Bolton (H L) (Engineering) Company Ltd v T J Graham & Sons Ltd

JurisdictionEngland & Wales
Judgment Date1956
CourtCourt of Appeal
[COURT OF APPEAL.] H. L. BOLTON (ENGINEERING) CO. LTD. v. T. J. GRAHAM & SONS LTD. [Matter No. M. 1678. OA. 18.] 1956 Oct. 8, 9. Denning, Hodson and Morris L.JJ.

Landlord and Tenant - Act of 1954 - Business premises (Security of Tenure) - Landlord's intention to occupy for own purposes - Purchase within five years - Meaning of “purchased” - Interest of landlord merged in freehold landlord's interest within five years of end of current lease - Whether landlord's interest “purchased” - Intention of company - How shown - Landlord and Tenant Act, 1954 (2 & 3 Eliz. 2, c. 56), s. 30 (1) (g), (2). - Company - Psyche - Intention - Landlord and tenant - Intention to occupy - State of mind of managers is state of mind of company - Landlord and Tenant Act, 1954, s. 30 (1) (g).

In 1941 a limited company A purchased the freehold of certain land and buildings, and leased them to company B, which in turn sublet part of the premises to company C. In July, 1954, company A as landlords served notice to quit on company B in accordance with the terms of the lease; but that notice was rendered ineffective by the coming into force of the Landlord and Tenant Act, 1954.F1 Company B, however, moved out in February, 1955, surrendering their tenancy to the freehold landlord company A, which thereupon served notice in accordance with the Act on company C. Company C as tenants of business premises claimed the protection of the Act of 1954 and applied for a new tenancy. The landlord company opposed the grant of a new tenancy on the ground, inter alia, that they intended to occupy the holding for their own business within section 30 (1) (g).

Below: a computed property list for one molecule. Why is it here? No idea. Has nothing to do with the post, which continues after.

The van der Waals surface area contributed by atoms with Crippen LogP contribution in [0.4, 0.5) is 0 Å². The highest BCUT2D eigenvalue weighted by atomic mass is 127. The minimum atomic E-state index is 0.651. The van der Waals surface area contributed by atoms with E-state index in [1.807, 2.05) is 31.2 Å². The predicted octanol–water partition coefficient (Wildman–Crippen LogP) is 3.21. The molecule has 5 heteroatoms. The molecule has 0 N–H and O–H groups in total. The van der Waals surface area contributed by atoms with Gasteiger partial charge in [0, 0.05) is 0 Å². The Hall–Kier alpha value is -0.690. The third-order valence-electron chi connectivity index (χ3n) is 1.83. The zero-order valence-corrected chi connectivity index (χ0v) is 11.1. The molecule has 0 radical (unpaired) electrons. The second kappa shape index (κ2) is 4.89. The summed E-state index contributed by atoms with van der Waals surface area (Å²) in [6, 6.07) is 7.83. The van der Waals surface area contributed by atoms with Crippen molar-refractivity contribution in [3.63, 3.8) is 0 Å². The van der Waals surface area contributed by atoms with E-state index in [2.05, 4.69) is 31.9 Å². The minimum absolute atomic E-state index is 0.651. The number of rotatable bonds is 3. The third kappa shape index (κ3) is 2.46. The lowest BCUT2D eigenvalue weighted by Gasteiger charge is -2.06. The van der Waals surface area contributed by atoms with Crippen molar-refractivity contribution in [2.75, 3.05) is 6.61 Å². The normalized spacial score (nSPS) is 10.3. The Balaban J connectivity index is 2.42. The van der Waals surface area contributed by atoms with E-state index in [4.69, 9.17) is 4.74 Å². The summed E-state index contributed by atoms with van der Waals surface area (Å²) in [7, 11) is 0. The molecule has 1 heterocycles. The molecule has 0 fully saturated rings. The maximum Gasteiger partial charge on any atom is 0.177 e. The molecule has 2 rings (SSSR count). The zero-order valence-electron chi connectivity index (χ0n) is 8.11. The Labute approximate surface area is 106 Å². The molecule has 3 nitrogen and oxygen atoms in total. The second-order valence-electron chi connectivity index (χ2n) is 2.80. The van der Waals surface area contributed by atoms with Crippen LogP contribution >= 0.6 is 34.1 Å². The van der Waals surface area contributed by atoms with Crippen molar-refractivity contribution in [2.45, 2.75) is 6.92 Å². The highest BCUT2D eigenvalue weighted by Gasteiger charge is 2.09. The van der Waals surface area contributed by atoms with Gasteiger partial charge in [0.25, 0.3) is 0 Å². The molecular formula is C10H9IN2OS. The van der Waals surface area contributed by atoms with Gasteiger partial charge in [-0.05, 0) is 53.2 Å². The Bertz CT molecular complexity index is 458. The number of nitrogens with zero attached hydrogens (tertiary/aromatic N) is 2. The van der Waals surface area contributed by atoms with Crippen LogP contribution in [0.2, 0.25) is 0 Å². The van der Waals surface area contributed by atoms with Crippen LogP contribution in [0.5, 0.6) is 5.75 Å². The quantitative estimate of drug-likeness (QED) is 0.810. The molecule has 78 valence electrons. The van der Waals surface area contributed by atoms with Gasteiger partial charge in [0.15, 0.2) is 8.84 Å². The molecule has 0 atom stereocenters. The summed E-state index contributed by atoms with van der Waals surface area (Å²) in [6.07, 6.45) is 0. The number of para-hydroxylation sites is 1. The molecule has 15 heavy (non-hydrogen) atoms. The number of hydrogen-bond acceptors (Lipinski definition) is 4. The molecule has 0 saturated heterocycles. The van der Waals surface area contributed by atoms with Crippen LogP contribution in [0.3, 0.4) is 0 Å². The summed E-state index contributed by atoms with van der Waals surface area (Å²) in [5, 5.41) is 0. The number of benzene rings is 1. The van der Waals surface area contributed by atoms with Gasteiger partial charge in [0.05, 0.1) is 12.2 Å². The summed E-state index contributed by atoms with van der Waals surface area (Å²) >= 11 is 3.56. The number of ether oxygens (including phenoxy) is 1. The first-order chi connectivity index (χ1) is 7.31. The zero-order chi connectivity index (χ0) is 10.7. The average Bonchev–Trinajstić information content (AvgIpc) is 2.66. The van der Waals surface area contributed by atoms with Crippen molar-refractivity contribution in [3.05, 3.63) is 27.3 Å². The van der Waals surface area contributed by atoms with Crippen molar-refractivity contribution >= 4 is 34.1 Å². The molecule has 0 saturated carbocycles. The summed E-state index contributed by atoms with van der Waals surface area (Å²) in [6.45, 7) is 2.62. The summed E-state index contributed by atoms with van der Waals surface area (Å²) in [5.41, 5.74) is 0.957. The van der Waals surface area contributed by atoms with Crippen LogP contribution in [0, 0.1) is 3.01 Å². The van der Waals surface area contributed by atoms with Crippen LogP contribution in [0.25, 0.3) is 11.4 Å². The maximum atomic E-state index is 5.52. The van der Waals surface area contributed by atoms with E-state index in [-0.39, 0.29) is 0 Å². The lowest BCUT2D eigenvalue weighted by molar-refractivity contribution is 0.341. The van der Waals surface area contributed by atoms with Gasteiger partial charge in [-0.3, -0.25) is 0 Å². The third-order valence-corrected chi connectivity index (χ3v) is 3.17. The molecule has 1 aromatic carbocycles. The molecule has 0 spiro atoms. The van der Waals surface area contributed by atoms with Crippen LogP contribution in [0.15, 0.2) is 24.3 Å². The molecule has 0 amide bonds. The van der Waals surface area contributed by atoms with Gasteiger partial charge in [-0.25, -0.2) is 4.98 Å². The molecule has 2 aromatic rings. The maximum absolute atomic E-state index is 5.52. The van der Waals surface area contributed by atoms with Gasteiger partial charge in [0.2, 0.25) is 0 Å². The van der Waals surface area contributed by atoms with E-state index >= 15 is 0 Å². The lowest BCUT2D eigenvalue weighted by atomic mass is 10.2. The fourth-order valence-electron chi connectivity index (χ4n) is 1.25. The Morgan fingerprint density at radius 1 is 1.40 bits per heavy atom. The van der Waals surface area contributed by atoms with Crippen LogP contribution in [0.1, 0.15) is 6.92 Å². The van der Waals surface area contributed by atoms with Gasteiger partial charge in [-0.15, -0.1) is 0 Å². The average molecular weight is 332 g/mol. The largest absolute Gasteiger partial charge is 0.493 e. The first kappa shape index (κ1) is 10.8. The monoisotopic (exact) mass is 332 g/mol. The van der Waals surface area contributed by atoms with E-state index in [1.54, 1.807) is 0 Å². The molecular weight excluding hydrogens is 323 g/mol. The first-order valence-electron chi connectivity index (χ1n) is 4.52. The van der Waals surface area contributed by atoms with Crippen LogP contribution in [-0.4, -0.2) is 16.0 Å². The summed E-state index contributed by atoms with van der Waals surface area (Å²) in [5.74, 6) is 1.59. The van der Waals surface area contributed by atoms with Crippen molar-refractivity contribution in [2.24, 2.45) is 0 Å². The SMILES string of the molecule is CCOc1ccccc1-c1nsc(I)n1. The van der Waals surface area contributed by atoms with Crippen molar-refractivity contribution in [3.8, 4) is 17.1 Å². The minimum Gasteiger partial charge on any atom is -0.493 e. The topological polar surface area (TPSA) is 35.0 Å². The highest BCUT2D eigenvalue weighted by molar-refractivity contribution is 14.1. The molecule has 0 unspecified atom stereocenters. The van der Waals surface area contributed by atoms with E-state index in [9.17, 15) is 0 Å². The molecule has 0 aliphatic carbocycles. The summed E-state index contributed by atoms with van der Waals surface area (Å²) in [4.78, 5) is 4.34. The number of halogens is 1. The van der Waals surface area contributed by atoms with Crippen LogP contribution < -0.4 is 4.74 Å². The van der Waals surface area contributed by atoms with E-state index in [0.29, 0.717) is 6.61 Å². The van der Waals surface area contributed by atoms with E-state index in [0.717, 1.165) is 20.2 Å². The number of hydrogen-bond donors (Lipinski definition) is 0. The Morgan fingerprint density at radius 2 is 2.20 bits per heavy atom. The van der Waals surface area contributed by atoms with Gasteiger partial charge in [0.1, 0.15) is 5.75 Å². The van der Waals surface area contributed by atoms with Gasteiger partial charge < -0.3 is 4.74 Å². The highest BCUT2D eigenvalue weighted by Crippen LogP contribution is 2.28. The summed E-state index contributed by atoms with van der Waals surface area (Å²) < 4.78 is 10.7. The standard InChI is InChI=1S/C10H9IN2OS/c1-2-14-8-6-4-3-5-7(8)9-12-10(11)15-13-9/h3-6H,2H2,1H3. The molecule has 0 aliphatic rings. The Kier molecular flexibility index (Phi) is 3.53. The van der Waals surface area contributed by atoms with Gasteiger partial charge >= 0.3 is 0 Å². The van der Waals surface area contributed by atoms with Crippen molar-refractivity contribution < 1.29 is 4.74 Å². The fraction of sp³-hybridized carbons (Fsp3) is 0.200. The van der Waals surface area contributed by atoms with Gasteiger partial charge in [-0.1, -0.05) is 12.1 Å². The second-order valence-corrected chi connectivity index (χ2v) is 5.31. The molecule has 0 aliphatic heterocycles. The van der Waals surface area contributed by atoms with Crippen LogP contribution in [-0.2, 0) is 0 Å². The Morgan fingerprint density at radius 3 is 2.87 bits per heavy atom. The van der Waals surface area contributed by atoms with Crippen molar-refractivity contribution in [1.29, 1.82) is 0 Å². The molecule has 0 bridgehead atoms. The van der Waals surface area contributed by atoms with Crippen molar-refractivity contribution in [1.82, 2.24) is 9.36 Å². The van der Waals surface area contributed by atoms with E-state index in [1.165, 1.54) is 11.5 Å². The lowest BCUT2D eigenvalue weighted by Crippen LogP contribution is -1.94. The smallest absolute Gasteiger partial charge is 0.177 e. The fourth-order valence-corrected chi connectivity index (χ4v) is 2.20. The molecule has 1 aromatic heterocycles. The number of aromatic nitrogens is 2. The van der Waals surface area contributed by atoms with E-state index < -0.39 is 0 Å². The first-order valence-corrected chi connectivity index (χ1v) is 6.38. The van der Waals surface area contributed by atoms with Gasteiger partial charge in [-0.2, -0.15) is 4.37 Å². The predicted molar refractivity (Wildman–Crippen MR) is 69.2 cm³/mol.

Previously to the hearing of that application in the county court there had been no board meeting or other collective decision showing the intention of the landlords to occupy the premises in question. The business of the landlords was customarily managed by their directors, who held only one board meeting a year, but who had in their managerial capacity affirmed such an intention and had taken practical steps to that end.

On the contentions of the applicant company C, (1) that the surrender by company B of its tenancy constituted a “purchase” of the interest by the landlords within the meaning of section 30 (2) of the Act of 1954 such as to debar the landlords from relying on paragraph (g); and (2) that the landlords had not proved the necessary intention to occupy:—

Held, (1) that the word “purchased” in the Act of 1954 was to be construed in the same way as it had been construed in the Rent Restriction Acts to mean “bought for money”; and, accordingly, the interest which had merged in the landlords' freehold interest by operation of law on the surrender of the tenancy by company B was not “purchased” so as to debar the landlords from relying on paragraph (g).

Per curiam. The introduction of the word “created” in section 30 (2) indicated that the decision in Powell v. Cleland [1948] 1 K.B. 262; 63 T.L.R. 626; [1947] 2 All E.R. 672 did not apply under the Landlord and Tenant Act, 1954.

(2) That the intention of this company could properly be inferred from the intention of its officers and agents, having regard to the nature of the matter under consideration, the relative position of the directors, and the other relevant acts and circumstances of the case.

Per curiam. The state of mind of directors and managers who represent the directing mind and will of a company and control what it does is the state of mind of the company and is treated by the law as such.

APPEAL from Judge Forbes, sitting at Birmingham County Court.